When someone catches a glimpse of my email inbox, they usually make a comment about how few emails are there. Co-workers especially, since they have an appreciation for how much email we get in an average day–and they know that I do in fact respond to emails. Just a little over five years ago, the concept of inbox zero, having literally no email in your inbox, seemed like complete fantasy.
In my work inbox alone I was getting 200-300 emails every work day–with about half of them ending with some sort of to-do item or request from me. The sound of an email arriving on my iPhone 3GS (back before you could set your own sound) actually made me physically cringe. It seemed like all I could do was fight through it to make sure that the “important” emails didn’t slip through the cracks. This was a battle that I was not winning.
To put some numbers to this–an average of 30 seconds per email (including responses, if needed), that would be up to 2.5 solid hours per day just dealing with email. That doesn’t include any of the research or real work that needed to be done.
It was with that realization that I started a journey to see what was in my control to try solving the problem. That’s when I found an article about Inbox Zero.
I didn’t actually save the that first article I read, but I very badly wanted that better future where I wasn’t drowning in email. I tried really hard to follow the advice to set up filters, automate similar replies, and identify the appropriate action for emails. There were still a lot of important emails coming in that demanded my attention.
I had become more efficient with processing email–but the speed and volume of email wouldn’t let me get to inbox zero. I didn’t have a chance as long as the circumstances stayed out of balance.
The first secret I learned: Slow the flow of email
Before you say, “hey Matt that’s great and all, but I can’t change how fast email is coming in” just give me a chance to explain what I mean.
By analyzing my email (through a categorization exercise that initially added to my email time) I found that there were a few categories that stuck out to me:
- Emails asking about the status of previous emails
- Rapid-fire back-and-forth emails (almost like exchanging text messages)
Depending on the day, up to 1/3 of my email fell into one of these two categories. That’s up to 100 emails a day! What seemed especially notable was that both of these are areas where I might be able to cut down the amount of these emails. I did! I won’t sugar-coat it–this isn’t an easy process, but it was a total game changer that made inbox zero within reach.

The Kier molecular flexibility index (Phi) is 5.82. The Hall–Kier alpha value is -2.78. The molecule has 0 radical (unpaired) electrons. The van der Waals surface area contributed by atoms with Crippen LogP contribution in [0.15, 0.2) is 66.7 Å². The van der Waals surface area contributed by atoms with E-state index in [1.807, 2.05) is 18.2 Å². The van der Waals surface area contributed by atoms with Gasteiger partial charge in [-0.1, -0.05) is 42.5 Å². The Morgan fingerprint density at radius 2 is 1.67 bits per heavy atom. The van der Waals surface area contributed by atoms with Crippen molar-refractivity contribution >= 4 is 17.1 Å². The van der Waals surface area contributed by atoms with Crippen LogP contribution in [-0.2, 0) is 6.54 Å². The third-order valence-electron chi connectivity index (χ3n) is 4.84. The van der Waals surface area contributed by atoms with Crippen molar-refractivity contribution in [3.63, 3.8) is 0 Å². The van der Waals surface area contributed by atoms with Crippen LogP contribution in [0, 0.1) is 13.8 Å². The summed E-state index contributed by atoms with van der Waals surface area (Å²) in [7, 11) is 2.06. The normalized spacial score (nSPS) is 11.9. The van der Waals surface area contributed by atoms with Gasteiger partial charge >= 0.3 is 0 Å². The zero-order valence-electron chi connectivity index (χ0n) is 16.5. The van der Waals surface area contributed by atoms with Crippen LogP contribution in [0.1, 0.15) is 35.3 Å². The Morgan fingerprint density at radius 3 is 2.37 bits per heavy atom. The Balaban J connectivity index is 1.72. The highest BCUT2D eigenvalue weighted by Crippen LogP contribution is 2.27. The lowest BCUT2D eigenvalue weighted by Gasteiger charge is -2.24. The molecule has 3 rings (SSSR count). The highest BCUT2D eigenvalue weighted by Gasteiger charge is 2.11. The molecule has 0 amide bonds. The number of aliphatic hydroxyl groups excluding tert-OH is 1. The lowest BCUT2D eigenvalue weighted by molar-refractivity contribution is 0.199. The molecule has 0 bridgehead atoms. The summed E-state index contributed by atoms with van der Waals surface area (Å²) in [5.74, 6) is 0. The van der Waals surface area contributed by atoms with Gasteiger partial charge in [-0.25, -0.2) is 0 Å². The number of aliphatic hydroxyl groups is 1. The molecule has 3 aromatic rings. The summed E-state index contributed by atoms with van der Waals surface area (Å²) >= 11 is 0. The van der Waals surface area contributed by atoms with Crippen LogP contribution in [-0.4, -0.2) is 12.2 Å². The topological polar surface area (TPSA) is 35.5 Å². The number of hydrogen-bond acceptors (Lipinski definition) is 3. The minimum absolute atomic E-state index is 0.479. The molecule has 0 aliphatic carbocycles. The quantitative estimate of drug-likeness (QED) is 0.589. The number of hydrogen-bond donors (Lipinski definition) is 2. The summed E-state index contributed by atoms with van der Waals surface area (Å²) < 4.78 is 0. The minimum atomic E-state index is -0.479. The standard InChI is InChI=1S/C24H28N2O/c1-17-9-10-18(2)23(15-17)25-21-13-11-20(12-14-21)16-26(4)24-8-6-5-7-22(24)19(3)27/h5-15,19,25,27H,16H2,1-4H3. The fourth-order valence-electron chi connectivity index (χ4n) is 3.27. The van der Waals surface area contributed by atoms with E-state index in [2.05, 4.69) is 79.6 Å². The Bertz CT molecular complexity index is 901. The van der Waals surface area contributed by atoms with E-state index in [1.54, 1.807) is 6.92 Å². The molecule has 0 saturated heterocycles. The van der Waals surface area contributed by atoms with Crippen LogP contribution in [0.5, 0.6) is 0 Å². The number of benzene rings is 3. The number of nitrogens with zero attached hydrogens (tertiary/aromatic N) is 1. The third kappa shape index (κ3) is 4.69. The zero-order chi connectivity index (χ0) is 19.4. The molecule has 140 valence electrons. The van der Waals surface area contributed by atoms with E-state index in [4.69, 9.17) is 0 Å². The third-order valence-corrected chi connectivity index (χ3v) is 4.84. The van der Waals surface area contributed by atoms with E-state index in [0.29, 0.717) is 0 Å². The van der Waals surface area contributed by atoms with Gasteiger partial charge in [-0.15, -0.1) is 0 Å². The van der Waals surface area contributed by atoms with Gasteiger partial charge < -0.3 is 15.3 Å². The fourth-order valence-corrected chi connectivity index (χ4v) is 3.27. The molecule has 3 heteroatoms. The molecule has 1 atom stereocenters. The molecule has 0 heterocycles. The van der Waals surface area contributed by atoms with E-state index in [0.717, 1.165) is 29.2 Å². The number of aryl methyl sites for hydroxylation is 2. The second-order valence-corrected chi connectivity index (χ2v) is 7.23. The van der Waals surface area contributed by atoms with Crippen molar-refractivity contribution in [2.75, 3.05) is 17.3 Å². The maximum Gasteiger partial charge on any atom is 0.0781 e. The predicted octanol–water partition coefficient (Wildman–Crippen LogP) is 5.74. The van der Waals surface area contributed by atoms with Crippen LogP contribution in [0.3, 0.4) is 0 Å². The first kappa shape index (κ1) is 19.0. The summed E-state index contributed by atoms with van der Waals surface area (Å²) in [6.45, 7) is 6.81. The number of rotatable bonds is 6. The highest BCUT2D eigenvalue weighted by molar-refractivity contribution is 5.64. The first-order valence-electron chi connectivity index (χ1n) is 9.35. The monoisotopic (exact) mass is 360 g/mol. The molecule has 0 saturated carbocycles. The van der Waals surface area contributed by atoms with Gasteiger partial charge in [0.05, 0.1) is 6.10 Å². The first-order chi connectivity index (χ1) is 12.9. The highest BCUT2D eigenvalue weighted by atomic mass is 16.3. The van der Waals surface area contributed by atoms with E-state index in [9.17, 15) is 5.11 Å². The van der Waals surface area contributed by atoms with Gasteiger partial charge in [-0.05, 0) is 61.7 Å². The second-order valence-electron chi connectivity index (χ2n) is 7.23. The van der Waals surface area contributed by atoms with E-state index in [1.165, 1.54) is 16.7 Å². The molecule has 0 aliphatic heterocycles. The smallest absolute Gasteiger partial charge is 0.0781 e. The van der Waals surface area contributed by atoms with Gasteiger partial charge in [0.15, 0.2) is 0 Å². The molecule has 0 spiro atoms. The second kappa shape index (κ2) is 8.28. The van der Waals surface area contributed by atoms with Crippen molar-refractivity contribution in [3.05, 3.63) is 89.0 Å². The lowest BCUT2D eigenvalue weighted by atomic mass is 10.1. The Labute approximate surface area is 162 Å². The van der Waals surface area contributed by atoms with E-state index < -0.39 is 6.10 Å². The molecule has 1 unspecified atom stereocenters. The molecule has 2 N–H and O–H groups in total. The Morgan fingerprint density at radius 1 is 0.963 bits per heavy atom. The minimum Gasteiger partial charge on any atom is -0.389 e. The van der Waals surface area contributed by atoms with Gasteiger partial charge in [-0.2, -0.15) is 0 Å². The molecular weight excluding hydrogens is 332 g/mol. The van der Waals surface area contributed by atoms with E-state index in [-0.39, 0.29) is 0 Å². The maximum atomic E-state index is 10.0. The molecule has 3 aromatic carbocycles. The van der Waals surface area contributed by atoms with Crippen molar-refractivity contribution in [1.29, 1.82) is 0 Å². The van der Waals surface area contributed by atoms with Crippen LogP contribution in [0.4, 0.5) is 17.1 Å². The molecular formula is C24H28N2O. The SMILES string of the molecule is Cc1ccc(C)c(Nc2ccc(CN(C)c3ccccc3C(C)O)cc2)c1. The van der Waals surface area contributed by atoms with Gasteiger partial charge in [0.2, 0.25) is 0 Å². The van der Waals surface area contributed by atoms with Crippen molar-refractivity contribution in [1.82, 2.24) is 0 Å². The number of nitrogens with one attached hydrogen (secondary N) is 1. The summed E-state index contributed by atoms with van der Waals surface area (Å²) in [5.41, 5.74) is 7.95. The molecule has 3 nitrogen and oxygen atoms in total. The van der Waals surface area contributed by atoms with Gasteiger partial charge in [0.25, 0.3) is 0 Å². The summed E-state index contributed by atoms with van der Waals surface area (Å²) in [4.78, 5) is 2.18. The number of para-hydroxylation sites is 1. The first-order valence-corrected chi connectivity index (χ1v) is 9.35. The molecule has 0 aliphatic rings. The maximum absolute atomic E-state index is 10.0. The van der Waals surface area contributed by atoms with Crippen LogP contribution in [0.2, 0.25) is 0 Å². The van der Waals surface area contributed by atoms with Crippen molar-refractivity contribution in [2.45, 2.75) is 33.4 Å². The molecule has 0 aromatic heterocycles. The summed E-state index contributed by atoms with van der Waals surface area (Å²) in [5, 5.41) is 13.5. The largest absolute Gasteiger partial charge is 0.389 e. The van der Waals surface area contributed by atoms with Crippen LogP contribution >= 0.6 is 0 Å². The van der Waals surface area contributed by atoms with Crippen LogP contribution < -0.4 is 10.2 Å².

The method I used was to work with people to reset expectations with people that were sending me email requests. Setting expectations is so important in life, even with things like how you communicate through email. Doing this virtually eliminated this type of email–saving me an average of nearly an hour every single day.
The second secret I learned: Living in an inbox zero mindset
By slowing the flow of email and using techniques to efficiently process email, I have been able to get my inbox nice and tidy. But here’s the thing–it’s not always at zero emails. It’s usually between one and 20 emails, but sometimes it rises above that level.
An important part of inbox zero for me is recognizing that I don’t need to fret about whether I literally have zero things in my inbox. There will always be another email that comes in, sometime, whether it’s in 3 seconds or 3 hours, it’s coming and it’s completely outside of my control.
Focusing my energy on the things I can control is a core part of how I manage my time. This isn’t a new concept, but it’s one that I regularly remind myself of, and an important practice to keep in mind with respect to inbox zero.
I very much can control how deliberate I am when processing my email. I don’t let myself go into my inbox constantly looking for new email. In fact, I turn notifications off for a lot of the day. Even 2-3 seconds spent looking at a new email alert has an additional cost of 5-6 more seconds as my mind darts to another couple of related thoughts before I refocus on my active task. 8 seconds per email for 150 emails is nearly 20 minutes daily. Instead, I let it pile up for an hour or two, then I process email and take-no-prisoners in dealing with the new pile-up in my inbox.
Final thoughts (for now)
I was in an extreme situation with how much email I was getting, as well as the supposed importance of those emails. There were certainly other factors that added to the stress, but my email dilemma weighed heavily on my daily life both at work and outside of work. Embracing the inbox zero mindset was a total gamechanger once I learned to reduce the flow of email, set expectations, and focus how I deal with email.
Are you drowning in email? Have you tried something like this before (and what worked for you)? Is something getting in your way? Share your experience in the comments.